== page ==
Safety is paramount to a successful backpacking trip since backpackers are often seen as easy targets. In 2017, two young Australian backpackers made headlines after they were reportedly kidnapped, assaulted and robbed at gunpoint while travelling through Guatemala. In the same year, a British backpacker and her Canadian friend were found dead after feeling unwell in a Cambodian hostel. However, these are only two tragedies among many positive trips.
“The three main risks you can encounter are violent crime, disease and road traffic accidents,” says Charlie.
Another way to enjoy your adventure of a lifetime without any undesirable surprises is to be aware that every country is different.
In the West, being caught in possession of drugs such as cannabis might only land you a small fine, but the same discovery in countries such as Thailand, China or Indonesia can result in penalties up to life imprisonment or the death penalty.
The Daily Mail reported that Australian backpacker Jake Mastroianni is currently serving a double life sentence in one of Thailand’s worst prisons after being found in possession of ecstasy in 2014.
“The problem by taking drugs is that it is illegal and all you’re doing is putting yourself into the hands of criminals. Most people get away with it but they don’t realise that penalties are really harsh,” affirms Charlie.
Playing by the rules of the country you are visiting also involves respecting the local culture and their customs. The Times reported that in January 2018, ten backpackers were arrested for producing "pornographic" pictures at a party near a temple in Cambodia.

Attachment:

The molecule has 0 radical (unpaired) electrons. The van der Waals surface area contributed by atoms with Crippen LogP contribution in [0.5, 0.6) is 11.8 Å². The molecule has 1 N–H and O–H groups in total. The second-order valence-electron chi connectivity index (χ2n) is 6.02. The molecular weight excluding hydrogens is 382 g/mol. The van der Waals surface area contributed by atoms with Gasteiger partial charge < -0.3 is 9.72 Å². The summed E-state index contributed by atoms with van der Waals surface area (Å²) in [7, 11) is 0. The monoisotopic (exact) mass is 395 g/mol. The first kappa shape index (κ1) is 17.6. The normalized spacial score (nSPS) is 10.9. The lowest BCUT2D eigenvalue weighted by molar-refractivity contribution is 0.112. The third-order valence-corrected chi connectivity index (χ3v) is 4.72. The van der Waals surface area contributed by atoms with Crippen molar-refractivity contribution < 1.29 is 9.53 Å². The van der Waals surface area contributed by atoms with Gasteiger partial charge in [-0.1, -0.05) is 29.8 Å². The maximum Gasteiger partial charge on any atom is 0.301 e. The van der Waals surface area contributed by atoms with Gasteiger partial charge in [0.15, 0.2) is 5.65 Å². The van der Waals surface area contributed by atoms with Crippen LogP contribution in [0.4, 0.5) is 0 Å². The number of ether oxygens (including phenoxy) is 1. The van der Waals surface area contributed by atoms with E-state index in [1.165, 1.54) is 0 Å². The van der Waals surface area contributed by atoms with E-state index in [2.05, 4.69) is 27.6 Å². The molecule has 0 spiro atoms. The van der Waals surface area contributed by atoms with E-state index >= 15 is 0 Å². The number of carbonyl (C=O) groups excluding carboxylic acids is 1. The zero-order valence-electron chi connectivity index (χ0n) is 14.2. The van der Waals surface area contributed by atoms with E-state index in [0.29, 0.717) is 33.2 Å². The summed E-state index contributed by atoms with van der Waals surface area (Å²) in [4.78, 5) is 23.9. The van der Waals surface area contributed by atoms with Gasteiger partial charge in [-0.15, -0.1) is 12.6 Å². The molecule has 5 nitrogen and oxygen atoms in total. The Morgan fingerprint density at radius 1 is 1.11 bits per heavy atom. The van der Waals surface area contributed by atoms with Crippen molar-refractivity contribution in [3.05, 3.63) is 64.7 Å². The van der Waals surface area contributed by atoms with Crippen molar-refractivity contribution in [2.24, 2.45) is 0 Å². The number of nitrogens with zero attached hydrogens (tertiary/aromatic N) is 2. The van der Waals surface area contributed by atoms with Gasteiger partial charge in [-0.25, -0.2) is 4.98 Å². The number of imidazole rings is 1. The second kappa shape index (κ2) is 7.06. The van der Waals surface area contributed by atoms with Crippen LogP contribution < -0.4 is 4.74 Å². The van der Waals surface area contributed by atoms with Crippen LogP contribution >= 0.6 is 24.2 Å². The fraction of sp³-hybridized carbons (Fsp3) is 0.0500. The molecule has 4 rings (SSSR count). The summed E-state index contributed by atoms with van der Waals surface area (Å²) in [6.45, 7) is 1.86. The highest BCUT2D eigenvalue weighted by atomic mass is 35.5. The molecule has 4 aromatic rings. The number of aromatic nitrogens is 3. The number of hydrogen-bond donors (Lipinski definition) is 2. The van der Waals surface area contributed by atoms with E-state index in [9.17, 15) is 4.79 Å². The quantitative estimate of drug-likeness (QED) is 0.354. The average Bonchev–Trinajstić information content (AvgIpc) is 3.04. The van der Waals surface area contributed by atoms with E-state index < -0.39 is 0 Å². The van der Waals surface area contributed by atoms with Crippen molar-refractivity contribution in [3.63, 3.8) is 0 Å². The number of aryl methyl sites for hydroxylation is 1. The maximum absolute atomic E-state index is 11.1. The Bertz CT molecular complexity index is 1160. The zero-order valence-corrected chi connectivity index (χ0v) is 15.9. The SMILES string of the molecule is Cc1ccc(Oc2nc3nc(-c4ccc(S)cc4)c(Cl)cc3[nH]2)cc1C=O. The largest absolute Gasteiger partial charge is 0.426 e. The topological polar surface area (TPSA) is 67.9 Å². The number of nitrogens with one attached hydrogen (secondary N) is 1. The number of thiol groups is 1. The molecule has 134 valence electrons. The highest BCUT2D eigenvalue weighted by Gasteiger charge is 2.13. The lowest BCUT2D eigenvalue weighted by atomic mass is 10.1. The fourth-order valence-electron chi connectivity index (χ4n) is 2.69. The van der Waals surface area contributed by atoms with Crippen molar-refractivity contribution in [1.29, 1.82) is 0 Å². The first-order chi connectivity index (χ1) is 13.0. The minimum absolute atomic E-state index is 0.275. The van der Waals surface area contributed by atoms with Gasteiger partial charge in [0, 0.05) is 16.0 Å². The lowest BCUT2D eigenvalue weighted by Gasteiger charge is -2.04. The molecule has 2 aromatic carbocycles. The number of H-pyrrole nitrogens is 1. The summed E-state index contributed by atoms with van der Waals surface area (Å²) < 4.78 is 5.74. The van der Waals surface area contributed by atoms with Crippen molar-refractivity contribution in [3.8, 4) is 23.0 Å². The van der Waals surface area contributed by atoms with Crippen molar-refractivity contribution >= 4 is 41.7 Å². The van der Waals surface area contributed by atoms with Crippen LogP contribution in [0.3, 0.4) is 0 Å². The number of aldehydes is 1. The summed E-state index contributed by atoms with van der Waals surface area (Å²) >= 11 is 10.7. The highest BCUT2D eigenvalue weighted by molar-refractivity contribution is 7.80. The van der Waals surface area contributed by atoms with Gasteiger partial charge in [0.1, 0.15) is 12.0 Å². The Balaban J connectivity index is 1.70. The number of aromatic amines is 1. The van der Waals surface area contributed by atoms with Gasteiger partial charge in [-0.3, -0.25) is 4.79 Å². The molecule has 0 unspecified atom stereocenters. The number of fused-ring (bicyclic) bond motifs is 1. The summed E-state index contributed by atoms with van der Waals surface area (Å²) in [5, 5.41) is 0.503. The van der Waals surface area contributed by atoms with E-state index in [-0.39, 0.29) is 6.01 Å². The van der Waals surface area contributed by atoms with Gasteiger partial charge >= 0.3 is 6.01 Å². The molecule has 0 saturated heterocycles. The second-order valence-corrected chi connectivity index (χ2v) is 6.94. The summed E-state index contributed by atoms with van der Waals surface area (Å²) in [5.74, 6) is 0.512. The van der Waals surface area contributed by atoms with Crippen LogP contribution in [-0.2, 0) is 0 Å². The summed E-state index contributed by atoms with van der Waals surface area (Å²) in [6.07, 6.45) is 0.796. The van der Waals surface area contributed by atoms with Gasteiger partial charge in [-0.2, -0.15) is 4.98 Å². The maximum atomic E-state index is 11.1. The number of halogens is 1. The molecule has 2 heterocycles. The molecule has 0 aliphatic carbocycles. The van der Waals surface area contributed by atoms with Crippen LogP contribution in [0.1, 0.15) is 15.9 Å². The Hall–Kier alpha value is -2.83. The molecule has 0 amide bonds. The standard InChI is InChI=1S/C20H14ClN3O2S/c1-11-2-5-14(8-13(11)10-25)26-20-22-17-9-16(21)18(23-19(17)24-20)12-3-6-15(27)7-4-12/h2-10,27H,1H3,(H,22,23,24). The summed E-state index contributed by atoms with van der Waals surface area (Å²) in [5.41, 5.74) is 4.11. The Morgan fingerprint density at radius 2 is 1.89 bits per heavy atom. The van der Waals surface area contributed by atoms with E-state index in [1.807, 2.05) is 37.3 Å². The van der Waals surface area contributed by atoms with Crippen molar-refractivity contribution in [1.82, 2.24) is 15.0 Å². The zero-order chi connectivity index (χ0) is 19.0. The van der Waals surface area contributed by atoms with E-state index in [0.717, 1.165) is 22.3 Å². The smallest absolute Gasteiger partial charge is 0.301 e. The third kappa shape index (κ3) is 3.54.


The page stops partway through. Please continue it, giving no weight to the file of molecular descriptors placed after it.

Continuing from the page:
However Michael, who has experienced Dengue fever, nearly drowned in Thailand and has been held at gunpoint in Central America, still believes that none of these events happened because he was in a so-called dangerous country. “The media scaremongering gives backpacking a certain reputation but if you look at the actual reality it is not true. I was in the wrong place at the wrong time. It's all about understanding the risks that are out there and being prepared for any eventuality.”
According to the Office For National Statistics and The Foreign Commonwealth Office, from the four million UK citizens who travelled abroad between 2014 and 2015 (the latest statistics available), only 17.517 needed consular assistance around the world, counting serious crime as much as losing their passport
“From all those who travel, very few get into trouble. Those that do make the
Backpacking is an amazing way to push yourself out of your comfort zone, indulge in a
Backpacking can completely change you and your outlook in life. “It has definitely made me the person I am today. Each culture and place I’ve experienced has made me look at who I am and what I want my life to be,” says Michael. But it can also change the world. “If more people travelled there would be a lot less hostility to other cultures and there would be less racism. The world would be a better place,” he believes.